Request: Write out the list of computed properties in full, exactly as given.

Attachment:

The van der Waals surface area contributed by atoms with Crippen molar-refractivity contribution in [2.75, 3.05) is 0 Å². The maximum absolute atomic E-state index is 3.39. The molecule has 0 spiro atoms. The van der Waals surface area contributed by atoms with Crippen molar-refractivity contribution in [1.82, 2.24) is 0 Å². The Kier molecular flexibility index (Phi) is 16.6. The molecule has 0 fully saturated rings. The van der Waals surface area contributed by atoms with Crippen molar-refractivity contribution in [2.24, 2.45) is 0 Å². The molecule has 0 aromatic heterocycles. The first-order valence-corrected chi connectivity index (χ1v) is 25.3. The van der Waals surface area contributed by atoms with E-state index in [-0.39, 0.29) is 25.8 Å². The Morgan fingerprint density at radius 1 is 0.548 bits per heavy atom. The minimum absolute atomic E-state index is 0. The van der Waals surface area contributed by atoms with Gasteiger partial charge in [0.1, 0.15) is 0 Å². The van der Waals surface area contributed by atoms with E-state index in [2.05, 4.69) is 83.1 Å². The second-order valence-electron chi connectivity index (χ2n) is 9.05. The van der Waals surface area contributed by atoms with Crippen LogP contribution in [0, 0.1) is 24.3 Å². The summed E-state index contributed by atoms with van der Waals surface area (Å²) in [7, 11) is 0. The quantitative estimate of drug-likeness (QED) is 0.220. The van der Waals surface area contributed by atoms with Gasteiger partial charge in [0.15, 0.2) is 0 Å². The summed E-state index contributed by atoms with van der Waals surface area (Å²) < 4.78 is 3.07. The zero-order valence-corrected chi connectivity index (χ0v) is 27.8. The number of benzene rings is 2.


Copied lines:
The van der Waals surface area contributed by atoms with Crippen molar-refractivity contribution in [2.75, 3.05) is 0 Å². The maximum absolute atomic E-state index is 3.39. The molecule has 0 spiro atoms. The van der Waals surface area contributed by atoms with Crippen molar-refractivity contribution in [1.82, 2.24) is 0 Å². The Kier molecular flexibility index (Phi) is 16.6. The molecule has 0 fully saturated rings. The van der Waals surface area contributed by atoms with Crippen molar-refractivity contribution in [2.24, 2.45) is 0 Å². The molecule has 0 aromatic heterocycles. The first-order valence-corrected chi connectivity index (χ1v) is 25.3. The van der Waals surface area contributed by atoms with E-state index in [-0.39, 0.29) is 25.8 Å². The Morgan fingerprint density at radius 1 is 0.548 bits per heavy atom. The minimum absolute atomic E-state index is 0. The van der Waals surface area contributed by atoms with Gasteiger partial charge in [0.1, 0.15) is 0 Å². The van der Waals surface area contributed by atoms with E-state index in [2.05, 4.69) is 83.1 Å². The second-order valence-electron chi connectivity index (χ2n) is 9.05. The van der Waals surface area contributed by atoms with Crippen LogP contribution in [0, 0.1) is 24.3 Å². The summed E-state index contributed by atoms with van der Waals surface area (Å²) in [7, 11) is 0. The quantitative estimate of drug-likeness (QED) is 0.220. The van der Waals surface area contributed by atoms with Gasteiger partial charge in [0.15, 0.2) is 0 Å². The summed E-state index contributed by atoms with van der Waals surface area (Å²) < 4.78 is 3.07. The zero-order valence-corrected chi connectivity index (χ0v) is 27.8. The number of benzene rings is 2.